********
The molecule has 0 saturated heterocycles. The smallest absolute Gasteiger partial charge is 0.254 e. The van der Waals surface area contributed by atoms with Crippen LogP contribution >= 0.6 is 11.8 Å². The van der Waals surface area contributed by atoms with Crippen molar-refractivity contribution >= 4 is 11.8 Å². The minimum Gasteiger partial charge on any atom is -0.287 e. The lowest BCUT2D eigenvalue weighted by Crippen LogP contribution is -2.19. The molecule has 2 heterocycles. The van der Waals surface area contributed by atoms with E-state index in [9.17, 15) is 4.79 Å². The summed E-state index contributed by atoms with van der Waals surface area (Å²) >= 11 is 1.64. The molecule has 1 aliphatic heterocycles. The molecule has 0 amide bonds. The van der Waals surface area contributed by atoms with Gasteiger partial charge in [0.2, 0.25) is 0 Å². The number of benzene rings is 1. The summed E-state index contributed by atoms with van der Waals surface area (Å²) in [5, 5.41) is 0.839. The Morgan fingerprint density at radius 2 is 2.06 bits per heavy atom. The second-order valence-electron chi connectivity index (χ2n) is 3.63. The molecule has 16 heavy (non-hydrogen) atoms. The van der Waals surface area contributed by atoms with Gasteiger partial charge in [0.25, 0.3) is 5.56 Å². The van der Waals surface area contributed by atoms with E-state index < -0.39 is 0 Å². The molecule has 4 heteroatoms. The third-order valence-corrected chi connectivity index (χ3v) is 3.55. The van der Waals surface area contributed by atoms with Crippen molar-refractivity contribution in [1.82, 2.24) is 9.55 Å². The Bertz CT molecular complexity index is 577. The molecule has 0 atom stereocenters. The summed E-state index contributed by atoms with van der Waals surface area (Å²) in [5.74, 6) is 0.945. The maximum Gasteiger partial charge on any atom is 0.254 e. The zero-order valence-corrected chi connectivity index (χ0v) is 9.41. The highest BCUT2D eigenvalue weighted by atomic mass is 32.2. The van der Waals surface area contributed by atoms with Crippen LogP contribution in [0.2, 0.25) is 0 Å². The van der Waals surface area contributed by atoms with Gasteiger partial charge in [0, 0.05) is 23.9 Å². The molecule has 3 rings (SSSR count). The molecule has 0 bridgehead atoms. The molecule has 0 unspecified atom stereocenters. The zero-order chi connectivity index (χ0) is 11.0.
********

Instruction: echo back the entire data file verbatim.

The molecule has 0 saturated heterocycles. The smallest absolute Gasteiger partial charge is 0.254 e. The van der Waals surface area contributed by atoms with Crippen LogP contribution >= 0.6 is 11.8 Å². The van der Waals surface area contributed by atoms with Crippen molar-refractivity contribution >= 4 is 11.8 Å². The minimum Gasteiger partial charge on any atom is -0.287 e. The lowest BCUT2D eigenvalue weighted by Crippen LogP contribution is -2.19. The molecule has 2 heterocycles. The van der Waals surface area contributed by atoms with E-state index in [9.17, 15) is 4.79 Å². The summed E-state index contributed by atoms with van der Waals surface area (Å²) >= 11 is 1.64. The molecule has 1 aliphatic heterocycles. The molecule has 0 amide bonds. The van der Waals surface area contributed by atoms with Gasteiger partial charge in [0.2, 0.25) is 0 Å². The number of benzene rings is 1. The summed E-state index contributed by atoms with van der Waals surface area (Å²) in [5, 5.41) is 0.839. The Morgan fingerprint density at radius 2 is 2.06 bits per heavy atom. The second-order valence-electron chi connectivity index (χ2n) is 3.63. The molecule has 16 heavy (non-hydrogen) atoms. The van der Waals surface area contributed by atoms with Gasteiger partial charge in [0.25, 0.3) is 5.56 Å². The van der Waals surface area contributed by atoms with E-state index < -0.39 is 0 Å². The molecule has 4 heteroatoms. The third-order valence-corrected chi connectivity index (χ3v) is 3.55. The van der Waals surface area contributed by atoms with Crippen molar-refractivity contribution in [1.82, 2.24) is 9.55 Å². The Bertz CT molecular complexity index is 577. The molecule has 0 atom stereocenters. The summed E-state index contributed by atoms with van der Waals surface area (Å²) in [5.74, 6) is 0.945. The maximum Gasteiger partial charge on any atom is 0.254 e. The zero-order valence-corrected chi connectivity index (χ0v) is 9.41. The highest BCUT2D eigenvalue weighted by atomic mass is 32.2. The van der Waals surface area contributed by atoms with Crippen LogP contribution in [0.2, 0.25) is 0 Å². The van der Waals surface area contributed by atoms with Gasteiger partial charge in [0, 0.05) is 23.9 Å². The molecule has 3 rings (SSSR count). The molecule has 0 bridgehead atoms. The molecule has 0 unspecified atom stereocenters. The zero-order chi connectivity index (χ0) is 11.0.